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Residents and businesses in this small southern Utah community at the foot of Bryce Canyon National Park will get substantial reductions in their fire insurance premiums.

The fire insurance classification has been changed because culinary water problems that spanned several years apparently have been solved. The problems at times became so severe that residents had to haul their water from other communities.Commercial property owners are expected to benefit from a 28 percent reduction in fire insurance premiums while residential property owners will pay about 21 percent less for fire insurance. The new rates result from a reclassification by ISO Commercial Risk Services Inc. and will be become effective Feb. 1.

The town's fire rating was changed from Class 10 to Class 8, acceptable for all insurance companies using the ISO property insurance premium calculations, according to Mayor Bob Bradley. Class 10 has the highest fire premium rates in the insurance industry.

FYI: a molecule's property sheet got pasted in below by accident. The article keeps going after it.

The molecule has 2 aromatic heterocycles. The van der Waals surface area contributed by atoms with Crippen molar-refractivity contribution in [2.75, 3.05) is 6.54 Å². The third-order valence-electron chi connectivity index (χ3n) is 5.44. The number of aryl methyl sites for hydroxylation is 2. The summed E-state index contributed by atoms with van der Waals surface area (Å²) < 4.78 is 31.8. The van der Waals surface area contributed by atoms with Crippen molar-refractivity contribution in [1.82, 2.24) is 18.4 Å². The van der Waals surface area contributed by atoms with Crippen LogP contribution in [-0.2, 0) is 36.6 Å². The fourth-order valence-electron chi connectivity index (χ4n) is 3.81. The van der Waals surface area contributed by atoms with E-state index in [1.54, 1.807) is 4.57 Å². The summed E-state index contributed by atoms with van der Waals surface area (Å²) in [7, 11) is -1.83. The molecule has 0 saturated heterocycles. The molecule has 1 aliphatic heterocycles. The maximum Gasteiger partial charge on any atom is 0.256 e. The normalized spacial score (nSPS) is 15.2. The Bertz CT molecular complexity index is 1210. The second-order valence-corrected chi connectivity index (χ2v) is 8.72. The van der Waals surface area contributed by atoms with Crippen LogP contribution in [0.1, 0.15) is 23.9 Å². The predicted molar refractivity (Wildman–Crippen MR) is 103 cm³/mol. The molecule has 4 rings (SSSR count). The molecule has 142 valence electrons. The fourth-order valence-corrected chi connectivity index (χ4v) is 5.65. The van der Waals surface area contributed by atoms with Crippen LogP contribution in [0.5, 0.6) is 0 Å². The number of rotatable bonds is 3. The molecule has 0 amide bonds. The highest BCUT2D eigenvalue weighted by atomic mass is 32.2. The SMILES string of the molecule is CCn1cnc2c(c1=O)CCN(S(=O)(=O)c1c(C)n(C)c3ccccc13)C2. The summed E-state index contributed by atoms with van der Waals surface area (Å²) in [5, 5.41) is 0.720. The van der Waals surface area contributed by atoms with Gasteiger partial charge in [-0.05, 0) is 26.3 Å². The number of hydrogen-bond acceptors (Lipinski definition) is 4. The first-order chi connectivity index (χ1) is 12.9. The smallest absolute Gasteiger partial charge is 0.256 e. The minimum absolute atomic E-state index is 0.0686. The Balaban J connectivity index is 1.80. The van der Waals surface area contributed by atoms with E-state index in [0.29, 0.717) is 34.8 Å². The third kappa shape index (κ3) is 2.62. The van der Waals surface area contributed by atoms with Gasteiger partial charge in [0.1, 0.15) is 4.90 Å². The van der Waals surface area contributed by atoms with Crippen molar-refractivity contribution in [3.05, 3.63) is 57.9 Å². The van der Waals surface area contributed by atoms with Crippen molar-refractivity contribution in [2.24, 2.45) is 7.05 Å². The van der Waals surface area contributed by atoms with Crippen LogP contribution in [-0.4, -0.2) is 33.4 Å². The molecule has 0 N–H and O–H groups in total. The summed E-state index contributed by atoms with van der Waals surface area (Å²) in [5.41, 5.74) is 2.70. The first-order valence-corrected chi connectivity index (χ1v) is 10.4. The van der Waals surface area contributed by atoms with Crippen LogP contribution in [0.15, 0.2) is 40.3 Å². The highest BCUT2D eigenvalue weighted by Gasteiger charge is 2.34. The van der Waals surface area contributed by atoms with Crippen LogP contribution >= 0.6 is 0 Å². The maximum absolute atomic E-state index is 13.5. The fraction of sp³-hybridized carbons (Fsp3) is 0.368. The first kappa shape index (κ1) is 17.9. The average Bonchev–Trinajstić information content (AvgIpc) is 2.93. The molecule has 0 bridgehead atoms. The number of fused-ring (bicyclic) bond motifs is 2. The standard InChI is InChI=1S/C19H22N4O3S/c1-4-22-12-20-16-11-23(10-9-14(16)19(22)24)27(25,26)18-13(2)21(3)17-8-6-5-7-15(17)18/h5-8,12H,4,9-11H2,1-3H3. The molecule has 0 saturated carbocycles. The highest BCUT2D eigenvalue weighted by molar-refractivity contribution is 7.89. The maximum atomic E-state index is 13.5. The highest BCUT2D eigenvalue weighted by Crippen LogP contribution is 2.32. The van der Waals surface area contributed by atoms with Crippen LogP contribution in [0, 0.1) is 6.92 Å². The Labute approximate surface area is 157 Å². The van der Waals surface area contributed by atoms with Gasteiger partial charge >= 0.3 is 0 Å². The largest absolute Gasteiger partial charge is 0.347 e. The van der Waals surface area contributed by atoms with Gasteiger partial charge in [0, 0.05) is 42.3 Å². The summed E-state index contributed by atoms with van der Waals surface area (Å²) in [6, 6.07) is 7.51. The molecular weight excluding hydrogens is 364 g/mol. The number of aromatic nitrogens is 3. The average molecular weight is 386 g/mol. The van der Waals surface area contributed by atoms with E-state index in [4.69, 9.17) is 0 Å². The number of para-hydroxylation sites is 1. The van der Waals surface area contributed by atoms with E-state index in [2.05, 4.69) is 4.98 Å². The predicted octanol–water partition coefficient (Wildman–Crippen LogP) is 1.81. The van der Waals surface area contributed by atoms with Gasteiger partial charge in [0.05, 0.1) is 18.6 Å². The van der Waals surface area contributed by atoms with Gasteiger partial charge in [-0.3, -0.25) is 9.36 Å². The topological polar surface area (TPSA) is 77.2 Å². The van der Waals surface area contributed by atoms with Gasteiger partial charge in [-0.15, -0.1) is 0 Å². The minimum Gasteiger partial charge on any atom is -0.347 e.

Tropic has more water available than in the past, and more consistent water pressure, which improves capabilities of the town's volunteer fire department. Bradley said water pressure throughout the town is now relatively consistent. There was previously little pressure in the west end of the town.

A new 500,000-gallon water tank and the former 200,000-gallon reservoir guarantees more than adequate storage of water to fight fires, according to Fire Chief Kerry Alvey. He said other factors were also important to getting fire insurance rates reduced, such as a new 1,000-gallon-per-minute pumper, an additional fire truck, other improved fire fighting equipment and a well-trained fire department.

The mayor said the new classification applies to properties within 1,000 feet of a fire hydrant and within five road miles of the fire station. Areas more than 1,000 feet from a fire hydrant and designated as Class 9 while those beyond that distance are Class 10, both requiring higher fire insurance premiums.

Testing that resulted in the classification change and reduced rates were conducted last October by ISO at hydrants that would serve commercial and residential properties if fires should occur.